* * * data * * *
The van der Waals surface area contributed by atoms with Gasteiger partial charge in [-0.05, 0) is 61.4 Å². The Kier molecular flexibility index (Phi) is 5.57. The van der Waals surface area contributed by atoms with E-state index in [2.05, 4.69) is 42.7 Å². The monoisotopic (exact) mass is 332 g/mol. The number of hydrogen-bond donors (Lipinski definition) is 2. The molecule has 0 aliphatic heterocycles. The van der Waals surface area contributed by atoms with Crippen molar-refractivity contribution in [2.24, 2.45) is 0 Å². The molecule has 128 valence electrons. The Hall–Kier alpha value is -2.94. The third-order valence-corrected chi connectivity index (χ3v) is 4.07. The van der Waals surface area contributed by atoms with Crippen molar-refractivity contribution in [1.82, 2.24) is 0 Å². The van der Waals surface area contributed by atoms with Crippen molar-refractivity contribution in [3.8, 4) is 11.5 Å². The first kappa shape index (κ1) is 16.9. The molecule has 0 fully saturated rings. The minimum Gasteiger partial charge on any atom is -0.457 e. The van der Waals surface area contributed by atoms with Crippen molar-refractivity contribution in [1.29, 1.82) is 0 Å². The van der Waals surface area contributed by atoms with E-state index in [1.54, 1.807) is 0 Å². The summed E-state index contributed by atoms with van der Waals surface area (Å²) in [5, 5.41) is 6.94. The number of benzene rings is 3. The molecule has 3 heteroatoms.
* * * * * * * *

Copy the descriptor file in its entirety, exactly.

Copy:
The van der Waals surface area contributed by atoms with Gasteiger partial charge in [-0.05, 0) is 61.4 Å². The Kier molecular flexibility index (Phi) is 5.57. The van der Waals surface area contributed by atoms with E-state index in [2.05, 4.69) is 42.7 Å². The monoisotopic (exact) mass is 332 g/mol. The number of hydrogen-bond donors (Lipinski definition) is 2. The molecule has 0 aliphatic heterocycles. The van der Waals surface area contributed by atoms with Crippen molar-refractivity contribution in [2.24, 2.45) is 0 Å². The molecule has 128 valence electrons. The Hall–Kier alpha value is -2.94. The third-order valence-corrected chi connectivity index (χ3v) is 4.07. The van der Waals surface area contributed by atoms with Crippen molar-refractivity contribution in [1.82, 2.24) is 0 Å². The van der Waals surface area contributed by atoms with Crippen molar-refractivity contribution in [3.8, 4) is 11.5 Å². The first kappa shape index (κ1) is 16.9. The molecule has 0 fully saturated rings. The minimum Gasteiger partial charge on any atom is -0.457 e. The van der Waals surface area contributed by atoms with Crippen molar-refractivity contribution in [1.29, 1.82) is 0 Å². The van der Waals surface area contributed by atoms with E-state index in [1.54, 1.807) is 0 Å². The summed E-state index contributed by atoms with van der Waals surface area (Å²) in [5, 5.41) is 6.94. The number of benzene rings is 3. The molecule has 3 heteroatoms.